Panic Attack Specialist Portland ME

Anyone can suffer an isolated panic attack, especially during times of great stress. But if you experience them frequently—several times a month or regularly over longer periods—then you have what’s called “panic disorder.” Thankfully, in most cases, you can manage both varieties without resorting to long'term drug therapy.

Cynthia Gerry Sortwell, MD
(207) 879-2556
95 India St
Portland, ME
Specialties
Psychiatry
Gender
Female
Education
Medical School: Washington Univ Sch Of Med, St Louis Mo 63110
Graduation Year: 1979

Data Provided by:
Leora A Rabin, MD
(207) 871-3546
22 Bramhall St
Portland, ME
Specialties
Psychiatry
Gender
Female
Education
Medical School: Brown Univ Program In Med, Providence Ri 02912
Graduation Year: 1994

Data Provided by:
Dr.REINALDO DE LOS HEROS
(207) 780-1600
Ste 1, 583 Forest Avenue
Portland, ME
Gender
M
Speciality
Psychiatrist
General Information
Accepting New Patients: Yes
RateMD Rating
5.0, out of 5 based on 1, reviews.

Data Provided by:
Dr.William Berlingieri
(207) 347-5843
52 Maple Street
Portland, ME
Gender
M
Speciality
Psychiatrist
General Information
Accepting New Patients: Yes
RateMD Rating
5.0, out of 5 based on 1, reviews.

Data Provided by:
Dr.Thomas Lantos
(207) 324-1500
121 Middle St # 404
Portland, ME
Gender
M
Education
Medical School: Jefferson Med Coll-Thos Jefferson Univ
Year of Graduation: 1984
Speciality
Psychiatrist
General Information
Accepting New Patients: Yes
RateMD Rating
3.7, out of 5 based on 6, reviews.

Data Provided by:
William R Mc Farlane Jr, MD
(207) 662-2091
315 Park Ave # B
Portland, ME
Specialties
Psychiatry
Gender
Male
Education
Medical School: Columbia Univ Coll Of Physicians And Surgeons, New York Ny 10032
Graduation Year: 1970

Data Provided by:
Benjamin Crocker, MD
(207) 761-9014
443 Congress St Fl 5
Portland, ME
Specialties
Psychiatry
Gender
Male
Education
Medical School: Oh State Univ Coll Of Med, Columbus Oh 43210
Graduation Year: 1979

Data Provided by:
Robert Franklin Savadove, MD
(207) 772-7265
57 Exchange St Ste 400
Portland, ME
Specialties
Psychiatry
Gender
Male
Education
Medical School: Albany Med Coll, Albany Ny 12208
Graduation Year: 1967

Data Provided by:
Dr.Carlyle Voss
(207) 879-2506
2367 Congress Street
Portland, ME
Gender
M
Education
Medical School: Baylor Coll Of Med
Year of Graduation: 1965
Speciality
Psychiatrist
General Information
Accepting New Patients: Yes
RateMD Rating
1.0, out of 5 based on 1, reviews.

Data Provided by:
Catherine A Jakubowitch, MD
(207) 775-0110
69 Federal St
Portland, ME
Specialties
Psychiatry
Gender
Female
Education
Medical School: Jefferson Med Coll-Thos Jefferson Univ, Philadelphia Pa 19107
Graduation Year: 1994

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Ask the Doctor—Panic Attacks

Provided by:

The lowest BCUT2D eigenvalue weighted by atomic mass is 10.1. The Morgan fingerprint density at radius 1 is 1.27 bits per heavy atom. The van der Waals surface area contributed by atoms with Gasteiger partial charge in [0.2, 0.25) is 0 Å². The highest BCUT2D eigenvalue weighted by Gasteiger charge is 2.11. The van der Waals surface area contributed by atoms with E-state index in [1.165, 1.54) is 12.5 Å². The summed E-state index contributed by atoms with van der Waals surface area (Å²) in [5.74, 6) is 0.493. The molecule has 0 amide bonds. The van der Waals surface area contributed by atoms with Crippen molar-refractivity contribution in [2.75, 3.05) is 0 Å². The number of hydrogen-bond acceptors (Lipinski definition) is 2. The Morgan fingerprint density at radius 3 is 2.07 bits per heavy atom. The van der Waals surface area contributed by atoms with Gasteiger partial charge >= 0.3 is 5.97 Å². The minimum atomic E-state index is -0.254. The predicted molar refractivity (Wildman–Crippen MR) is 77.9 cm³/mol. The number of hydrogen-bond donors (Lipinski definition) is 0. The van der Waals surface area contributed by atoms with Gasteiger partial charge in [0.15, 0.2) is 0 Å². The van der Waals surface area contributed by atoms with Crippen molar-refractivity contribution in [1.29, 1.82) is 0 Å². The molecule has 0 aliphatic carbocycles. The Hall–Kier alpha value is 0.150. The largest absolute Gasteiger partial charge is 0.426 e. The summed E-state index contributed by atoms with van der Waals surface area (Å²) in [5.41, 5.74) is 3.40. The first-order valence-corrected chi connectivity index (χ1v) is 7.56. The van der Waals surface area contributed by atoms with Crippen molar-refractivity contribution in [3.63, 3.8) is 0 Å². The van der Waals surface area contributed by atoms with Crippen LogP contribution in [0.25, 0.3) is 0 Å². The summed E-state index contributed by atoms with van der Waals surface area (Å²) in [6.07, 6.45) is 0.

Q. I think I’m having panic attacks, but I don’t want to take antianxiety drugs. I’ve heard bad things about them. Is there anything natural I can do?

A. If you are having a panic attack, you typically experience rapid heart rate, shortness of breath, sweating, trembling, tightness in the throat, dizziness, and nausea. If that sounds like your experience, I can at least assuage your fears a bit: Panic attacks can feel scary—like you’re having a heart attack—but they won’t kill you. In fact, most pass within five to 10 minutes and rarely last longer than 20 to 30 minutes.

Anyone can suffer an isolated panic attack, especially during times of great stress. But if you experience them frequently—several times a month or regularly over longer periods—then you have what’s called “panic disorder.” Thankfully, in most cases, you can manage both varieties without resorting to long-term drug therapy.

Conventional doctors and psychiatrists often prescribe antianxiety drugs called benzodiazepines like Xanax and Klonopin as well as antidepressants like Prozac and Paxil to treat panic attacks. But antidepressants have unpleasant side effects, and both types of drugs, particularly the benzos, may produce severe withdrawal symptoms, including (ironically) extreme anxiety. These drugs should only be used as a short-term treatment or as a last resort—and should always be coupled with an integrative program to address the root physical and psychological causes of panic so you can overcome them for good.

Understanding panic
Cognitive behavioral therapy (CBT) helps you recognize the patterns of thought and the situations that trigger your fear and panic. CBT trains you to take note of what’s going on around you and what thoughts are running through your mind right before you experience an attack. Once you can recognize these patterns, you can change them. Say you lived through a terrible tornado that destroyed your neighborhood, and now every time a storm approaches, your mind becomes overwhelmed with fear and your thoughts begin to spiral out of control. CBT shows you how to recognize these destructive thought patterns and teaches you to switch to healthier ones (I lived through this before; I’ll be fine again. I know how to protect myself. I’m a strong person). One of the best ways to take control of a panic attack: Control your breathing. When you feel yourself beginning to panic, focus on making each breath slow and deep. When we’re scared and our sympathetic nervous system kicks in to adrenalin-pumping fight-or-flight mode, our breathing becomes shallow and quick. By slowing down the breath, you activate the parasympathetic nervous system, which sends calming signals to the brain.

The mind-body connection
Relaxing the body has a profound effect on the nervous system. You can accomplish this with a number of different relaxation techniques including progressive muscular relaxation (tensing and releasing discrete muscle groups in the body beginnin...

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